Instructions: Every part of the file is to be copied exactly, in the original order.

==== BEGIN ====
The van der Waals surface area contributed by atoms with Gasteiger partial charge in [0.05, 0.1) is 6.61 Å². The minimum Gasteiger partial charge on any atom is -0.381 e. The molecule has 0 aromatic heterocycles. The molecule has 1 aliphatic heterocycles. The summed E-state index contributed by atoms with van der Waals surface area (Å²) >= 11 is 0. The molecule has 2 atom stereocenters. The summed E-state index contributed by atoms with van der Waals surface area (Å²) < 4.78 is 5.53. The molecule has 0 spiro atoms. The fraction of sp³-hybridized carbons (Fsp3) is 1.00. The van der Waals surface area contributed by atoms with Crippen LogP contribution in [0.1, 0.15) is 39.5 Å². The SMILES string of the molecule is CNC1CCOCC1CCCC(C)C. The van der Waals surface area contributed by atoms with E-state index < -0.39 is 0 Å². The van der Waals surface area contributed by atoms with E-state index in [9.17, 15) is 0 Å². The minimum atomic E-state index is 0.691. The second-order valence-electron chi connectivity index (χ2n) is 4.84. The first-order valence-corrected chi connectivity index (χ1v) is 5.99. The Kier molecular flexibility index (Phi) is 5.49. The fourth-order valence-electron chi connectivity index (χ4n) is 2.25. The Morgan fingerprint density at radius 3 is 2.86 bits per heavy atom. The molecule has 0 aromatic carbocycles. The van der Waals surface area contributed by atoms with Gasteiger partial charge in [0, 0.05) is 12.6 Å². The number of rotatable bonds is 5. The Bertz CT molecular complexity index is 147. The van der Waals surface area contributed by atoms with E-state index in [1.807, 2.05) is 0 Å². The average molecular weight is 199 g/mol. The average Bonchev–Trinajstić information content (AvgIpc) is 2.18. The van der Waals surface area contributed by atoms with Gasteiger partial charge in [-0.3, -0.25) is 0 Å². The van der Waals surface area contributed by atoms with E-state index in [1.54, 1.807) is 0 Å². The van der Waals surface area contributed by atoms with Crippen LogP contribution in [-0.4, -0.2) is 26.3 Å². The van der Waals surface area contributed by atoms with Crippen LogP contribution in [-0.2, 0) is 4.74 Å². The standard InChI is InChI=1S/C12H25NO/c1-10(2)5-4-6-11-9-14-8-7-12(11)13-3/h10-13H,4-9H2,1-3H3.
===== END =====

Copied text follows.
The van der Waals surface area contributed by atoms with Gasteiger partial charge in [0.05, 0.1) is 6.61 Å². The minimum Gasteiger partial charge on any atom is -0.381 e. The molecule has 0 aromatic heterocycles. The molecule has 1 aliphatic heterocycles. The summed E-state index contributed by atoms with van der Waals surface area (Å²) >= 11 is 0. The molecule has 2 atom stereocenters. The summed E-state index contributed by atoms with van der Waals surface area (Å²) < 4.78 is 5.53. The molecule has 0 spiro atoms. The fraction of sp³-hybridized carbons (Fsp3) is 1.00. The van der Waals surface area contributed by atoms with Crippen LogP contribution in [0.1, 0.15) is 39.5 Å². The SMILES string of the molecule is CNC1CCOCC1CCCC(C)C. The van der Waals surface area contributed by atoms with E-state index < -0.39 is 0 Å². The van der Waals surface area contributed by atoms with E-state index in [9.17, 15) is 0 Å². The minimum atomic E-state index is 0.691. The second-order valence-electron chi connectivity index (χ2n) is 4.84. The first-order valence-corrected chi connectivity index (χ1v) is 5.99. The Kier molecular flexibility index (Phi) is 5.49. The fourth-order valence-electron chi connectivity index (χ4n) is 2.25. The Morgan fingerprint density at radius 3 is 2.86 bits per heavy atom. The molecule has 0 aromatic carbocycles. The van der Waals surface area contributed by atoms with Gasteiger partial charge in [0, 0.05) is 12.6 Å². The number of rotatable bonds is 5. The Bertz CT molecular complexity index is 147. The van der Waals surface area contributed by atoms with E-state index in [1.807, 2.05) is 0 Å². The average molecular weight is 199 g/mol. The average Bonchev–Trinajstić information content (AvgIpc) is 2.18. The van der Waals surface area contributed by atoms with Gasteiger partial charge in [-0.3, -0.25) is 0 Å². The van der Waals surface area contributed by atoms with E-state index in [1.54, 1.807) is 0 Å². The van der Waals surface area contributed by atoms with Crippen LogP contribution in [-0.4, -0.2) is 26.3 Å². The van der Waals surface area contributed by atoms with Crippen LogP contribution in [-0.2, 0) is 4.74 Å². The standard InChI is InChI=1S/C12H25NO/c1-10(2)5-4-6-11-9-14-8-7-12(11)13-3/h10-13H,4-9H2,1-3H3.